Friday, 20 February 2009
As the New Depression takes hold the Left must push hard for tax justice. An economic recession will see tax revenues fall, putting pressure on government's social spending budget, which in times of severity will be even more necessary. For its part, big business will be pushing for a combination of "stimulus spending" - on their terms with the most benefit to their profits - and tax breaks. Thus social spending will come under the squeeze. Government revenue from tax, and where the government directs that wealth, will be a political battleground in the years ahead. The call for tax justice will resonate with low and middle income earners. Mobilisng masses of people behind concrete demands like getting rid of GST or a Finnancial Transaction Tax (FTT) is very possible. It will only be through truly mass campaigns that such progressive tax reforms will be won. Below is article penned by longtime US social justice and environmental campaigner, Ralph Nader, on the need for a Financial Transaction Tax in America. He argues that hundreds of billions dollars of government revenue could be raised by a modest tax on financial transcations in the order of 10 to 25 cents per hundred dollars. The left in New Zealand has long seen the need for a Financial Transaction Tax. It was one of RAM's Ten Commandments (for more detail see The RAM Plan).
How to Lighten the Income Tax Load on the American Worker: Tax the Speculators! by Ralph Nader from Counterpunch 7 February 2009 Let's start with a fairness point. Why should you pay a 5 to 6 percent sales tax for buying the necessities of life, when tomorrow, some speculator on Wall Street can buy $100 million worth of Exxon derivatives and not pay one penny in sales tax?Let's further add a point of common sense. The basic premise of taxation should be to first tax what society likes the least or dislikes the most, before it taxes honest labor or human needs.See also Who bears the tax burden - the poor or the rich? A global battleground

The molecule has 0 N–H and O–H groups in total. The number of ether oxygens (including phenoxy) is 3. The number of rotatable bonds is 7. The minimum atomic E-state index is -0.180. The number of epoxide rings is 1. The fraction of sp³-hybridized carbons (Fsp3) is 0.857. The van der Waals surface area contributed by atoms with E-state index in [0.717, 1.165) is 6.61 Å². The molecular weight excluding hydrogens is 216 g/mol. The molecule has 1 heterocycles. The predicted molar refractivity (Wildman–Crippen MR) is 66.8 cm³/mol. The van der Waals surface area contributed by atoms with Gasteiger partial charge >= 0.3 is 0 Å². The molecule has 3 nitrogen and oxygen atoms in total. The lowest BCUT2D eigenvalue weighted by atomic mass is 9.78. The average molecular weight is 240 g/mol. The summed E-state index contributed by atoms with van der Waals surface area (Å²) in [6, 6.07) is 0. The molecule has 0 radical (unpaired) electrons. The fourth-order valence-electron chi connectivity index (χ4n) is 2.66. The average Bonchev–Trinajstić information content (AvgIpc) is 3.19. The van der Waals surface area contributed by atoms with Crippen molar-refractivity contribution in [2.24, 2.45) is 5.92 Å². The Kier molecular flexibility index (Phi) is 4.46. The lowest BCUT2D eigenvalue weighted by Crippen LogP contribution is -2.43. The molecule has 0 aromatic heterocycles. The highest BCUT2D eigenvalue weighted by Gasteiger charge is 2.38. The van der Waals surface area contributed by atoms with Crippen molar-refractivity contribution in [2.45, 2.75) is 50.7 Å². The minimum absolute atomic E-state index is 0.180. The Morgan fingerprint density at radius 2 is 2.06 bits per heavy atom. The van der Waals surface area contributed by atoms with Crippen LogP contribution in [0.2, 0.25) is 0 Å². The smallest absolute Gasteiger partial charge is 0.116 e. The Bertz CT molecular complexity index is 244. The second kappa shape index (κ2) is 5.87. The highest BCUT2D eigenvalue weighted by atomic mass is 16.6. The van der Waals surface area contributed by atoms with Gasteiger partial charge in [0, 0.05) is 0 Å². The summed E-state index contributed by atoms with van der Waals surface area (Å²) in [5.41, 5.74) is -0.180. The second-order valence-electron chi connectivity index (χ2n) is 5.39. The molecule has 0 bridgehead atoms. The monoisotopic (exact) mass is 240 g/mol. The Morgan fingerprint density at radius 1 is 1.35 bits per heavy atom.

Thursday, 19 February 2009
by Tamara Pearson
16 February 2009
After it was officially announced that the “yes” vote had won the constitutional amendment with 54.4% of the vote, Venezuela’s President Hugo Chavez delivered a speech from the balcony of the Miraflores Presidential Palace, his two daughters beside him. He spent most of the speech talking about what problems need to be struggled against and what needs to be done next.
Below is a good account of the global economic crisis by Martin Jaques of the New Statesman. He raises some possible global political consequences which are worth considering. Though Jaques is silent on the likely emergence of an international grassroots movement demanding more fundamental changes to the system than the bankers, corporate politicians and business elites will want. The outcome of this coming global confrontation between masses of ordinary people and the mega-rich elite will determine what the world is going to look like in a decade or so. The RAM Plan http://www.ram.org.nz/pdf/the_ram_plan.pdf, which represents the combined thinking of activists and social movements in New Zealand and internationally, has some good common sense ideas for establishing a rational human-centered society. Check it out.